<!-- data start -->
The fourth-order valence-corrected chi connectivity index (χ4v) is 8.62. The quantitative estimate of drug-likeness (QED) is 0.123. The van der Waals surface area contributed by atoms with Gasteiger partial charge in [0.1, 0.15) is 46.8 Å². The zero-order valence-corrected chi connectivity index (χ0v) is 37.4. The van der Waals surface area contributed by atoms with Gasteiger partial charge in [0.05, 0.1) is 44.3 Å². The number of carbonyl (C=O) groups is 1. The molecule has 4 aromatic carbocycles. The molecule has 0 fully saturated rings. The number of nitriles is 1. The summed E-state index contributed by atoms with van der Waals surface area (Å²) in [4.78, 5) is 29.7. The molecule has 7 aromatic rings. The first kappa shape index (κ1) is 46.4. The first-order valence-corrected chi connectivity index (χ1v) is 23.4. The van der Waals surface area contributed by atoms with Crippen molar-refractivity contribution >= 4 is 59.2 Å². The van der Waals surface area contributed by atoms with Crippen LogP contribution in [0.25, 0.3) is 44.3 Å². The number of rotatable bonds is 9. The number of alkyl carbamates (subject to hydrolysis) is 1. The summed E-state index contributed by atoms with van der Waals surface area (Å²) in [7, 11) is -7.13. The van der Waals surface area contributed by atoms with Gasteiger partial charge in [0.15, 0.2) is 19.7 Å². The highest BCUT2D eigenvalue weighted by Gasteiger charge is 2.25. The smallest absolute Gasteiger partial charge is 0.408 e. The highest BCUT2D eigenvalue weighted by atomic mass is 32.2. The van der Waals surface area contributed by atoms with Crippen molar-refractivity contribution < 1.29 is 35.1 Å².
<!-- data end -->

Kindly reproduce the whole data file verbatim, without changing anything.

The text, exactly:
The fourth-order valence-corrected chi connectivity index (χ4v) is 8.62. The quantitative estimate of drug-likeness (QED) is 0.123. The van der Waals surface area contributed by atoms with Gasteiger partial charge in [0.1, 0.15) is 46.8 Å². The zero-order valence-corrected chi connectivity index (χ0v) is 37.4. The van der Waals surface area contributed by atoms with Gasteiger partial charge in [0.05, 0.1) is 44.3 Å². The number of carbonyl (C=O) groups is 1. The molecule has 4 aromatic carbocycles. The molecule has 0 fully saturated rings. The number of nitriles is 1. The summed E-state index contributed by atoms with van der Waals surface area (Å²) in [4.78, 5) is 29.7. The molecule has 7 aromatic rings. The first kappa shape index (κ1) is 46.4. The first-order valence-corrected chi connectivity index (χ1v) is 23.4. The van der Waals surface area contributed by atoms with Crippen molar-refractivity contribution >= 4 is 59.2 Å². The van der Waals surface area contributed by atoms with Crippen LogP contribution in [0.25, 0.3) is 44.3 Å². The number of rotatable bonds is 9. The number of alkyl carbamates (subject to hydrolysis) is 1. The summed E-state index contributed by atoms with van der Waals surface area (Å²) in [7, 11) is -7.13. The van der Waals surface area contributed by atoms with Gasteiger partial charge in [0.15, 0.2) is 19.7 Å². The highest BCUT2D eigenvalue weighted by Gasteiger charge is 2.25. The smallest absolute Gasteiger partial charge is 0.408 e. The highest BCUT2D eigenvalue weighted by atomic mass is 32.2. The van der Waals surface area contributed by atoms with Crippen molar-refractivity contribution < 1.29 is 35.1 Å².